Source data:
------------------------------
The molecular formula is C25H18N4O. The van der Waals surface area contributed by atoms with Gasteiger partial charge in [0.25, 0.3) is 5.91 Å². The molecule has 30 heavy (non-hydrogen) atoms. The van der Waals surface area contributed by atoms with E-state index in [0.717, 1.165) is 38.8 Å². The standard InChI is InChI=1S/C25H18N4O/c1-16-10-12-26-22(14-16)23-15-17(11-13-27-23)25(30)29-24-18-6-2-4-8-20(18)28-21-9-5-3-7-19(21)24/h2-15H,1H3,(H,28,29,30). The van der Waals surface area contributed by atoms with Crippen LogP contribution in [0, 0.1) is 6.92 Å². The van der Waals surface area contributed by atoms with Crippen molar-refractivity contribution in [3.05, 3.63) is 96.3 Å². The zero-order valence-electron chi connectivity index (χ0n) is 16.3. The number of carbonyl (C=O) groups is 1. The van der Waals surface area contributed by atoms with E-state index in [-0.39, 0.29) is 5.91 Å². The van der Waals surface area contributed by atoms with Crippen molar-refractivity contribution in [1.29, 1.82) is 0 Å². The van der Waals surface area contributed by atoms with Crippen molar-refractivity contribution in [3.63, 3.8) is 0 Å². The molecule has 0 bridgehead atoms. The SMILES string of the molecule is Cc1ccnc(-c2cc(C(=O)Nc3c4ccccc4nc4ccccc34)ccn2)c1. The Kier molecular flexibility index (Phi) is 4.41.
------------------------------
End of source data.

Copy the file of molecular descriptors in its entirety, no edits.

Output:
The molecular formula is C25H18N4O. The van der Waals surface area contributed by atoms with Gasteiger partial charge in [0.25, 0.3) is 5.91 Å². The molecule has 30 heavy (non-hydrogen) atoms. The van der Waals surface area contributed by atoms with E-state index in [0.717, 1.165) is 38.8 Å². The standard InChI is InChI=1S/C25H18N4O/c1-16-10-12-26-22(14-16)23-15-17(11-13-27-23)25(30)29-24-18-6-2-4-8-20(18)28-21-9-5-3-7-19(21)24/h2-15H,1H3,(H,28,29,30). The van der Waals surface area contributed by atoms with Crippen LogP contribution in [0, 0.1) is 6.92 Å². The van der Waals surface area contributed by atoms with Crippen molar-refractivity contribution in [3.05, 3.63) is 96.3 Å². The zero-order valence-electron chi connectivity index (χ0n) is 16.3. The number of carbonyl (C=O) groups is 1. The van der Waals surface area contributed by atoms with E-state index in [-0.39, 0.29) is 5.91 Å². The van der Waals surface area contributed by atoms with Crippen molar-refractivity contribution in [1.29, 1.82) is 0 Å². The van der Waals surface area contributed by atoms with Crippen molar-refractivity contribution in [3.63, 3.8) is 0 Å². The molecule has 0 bridgehead atoms. The SMILES string of the molecule is Cc1ccnc(-c2cc(C(=O)Nc3c4ccccc4nc4ccccc34)ccn2)c1. The Kier molecular flexibility index (Phi) is 4.41.